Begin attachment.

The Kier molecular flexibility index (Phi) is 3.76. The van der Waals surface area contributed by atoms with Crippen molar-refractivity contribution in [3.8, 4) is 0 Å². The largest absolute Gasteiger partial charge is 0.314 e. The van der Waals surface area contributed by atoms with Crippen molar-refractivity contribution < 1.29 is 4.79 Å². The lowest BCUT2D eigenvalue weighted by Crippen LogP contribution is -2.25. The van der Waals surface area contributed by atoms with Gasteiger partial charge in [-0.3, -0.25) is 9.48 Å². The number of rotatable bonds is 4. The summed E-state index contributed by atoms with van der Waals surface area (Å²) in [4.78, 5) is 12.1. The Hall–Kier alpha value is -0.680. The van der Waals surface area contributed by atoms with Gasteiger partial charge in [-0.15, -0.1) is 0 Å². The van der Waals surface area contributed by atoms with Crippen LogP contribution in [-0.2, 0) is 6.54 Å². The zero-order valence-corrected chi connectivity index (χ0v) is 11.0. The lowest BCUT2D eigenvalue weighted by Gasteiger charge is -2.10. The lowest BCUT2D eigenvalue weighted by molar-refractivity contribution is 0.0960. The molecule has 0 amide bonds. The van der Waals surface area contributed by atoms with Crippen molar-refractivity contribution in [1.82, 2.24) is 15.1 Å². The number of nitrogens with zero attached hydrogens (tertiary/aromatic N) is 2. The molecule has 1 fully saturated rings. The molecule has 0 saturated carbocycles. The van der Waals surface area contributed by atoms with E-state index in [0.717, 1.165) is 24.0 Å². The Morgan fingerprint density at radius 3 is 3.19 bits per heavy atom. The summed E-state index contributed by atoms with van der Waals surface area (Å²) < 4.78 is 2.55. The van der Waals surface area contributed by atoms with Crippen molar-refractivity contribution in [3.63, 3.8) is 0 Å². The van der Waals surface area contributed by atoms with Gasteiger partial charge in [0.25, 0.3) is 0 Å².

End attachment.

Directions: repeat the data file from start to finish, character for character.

The Kier molecular flexibility index (Phi) is 3.76. The van der Waals surface area contributed by atoms with Crippen molar-refractivity contribution in [3.8, 4) is 0 Å². The largest absolute Gasteiger partial charge is 0.314 e. The van der Waals surface area contributed by atoms with Crippen molar-refractivity contribution < 1.29 is 4.79 Å². The lowest BCUT2D eigenvalue weighted by Crippen LogP contribution is -2.25. The van der Waals surface area contributed by atoms with Gasteiger partial charge in [-0.3, -0.25) is 9.48 Å². The number of rotatable bonds is 4. The summed E-state index contributed by atoms with van der Waals surface area (Å²) in [4.78, 5) is 12.1. The Hall–Kier alpha value is -0.680. The van der Waals surface area contributed by atoms with Gasteiger partial charge in [-0.15, -0.1) is 0 Å². The van der Waals surface area contributed by atoms with Crippen LogP contribution in [-0.2, 0) is 6.54 Å². The zero-order valence-corrected chi connectivity index (χ0v) is 11.0. The lowest BCUT2D eigenvalue weighted by Gasteiger charge is -2.10. The lowest BCUT2D eigenvalue weighted by molar-refractivity contribution is 0.0960. The molecule has 0 amide bonds. The van der Waals surface area contributed by atoms with Crippen molar-refractivity contribution in [1.82, 2.24) is 15.1 Å². The number of nitrogens with zero attached hydrogens (tertiary/aromatic N) is 2. The molecule has 1 fully saturated rings. The molecule has 0 saturated carbocycles. The van der Waals surface area contributed by atoms with E-state index in [0.717, 1.165) is 24.0 Å². The Morgan fingerprint density at radius 3 is 3.19 bits per heavy atom. The summed E-state index contributed by atoms with van der Waals surface area (Å²) < 4.78 is 2.55. The van der Waals surface area contributed by atoms with Crippen molar-refractivity contribution in [3.63, 3.8) is 0 Å². The van der Waals surface area contributed by atoms with Gasteiger partial charge in [0.25, 0.3) is 0 Å².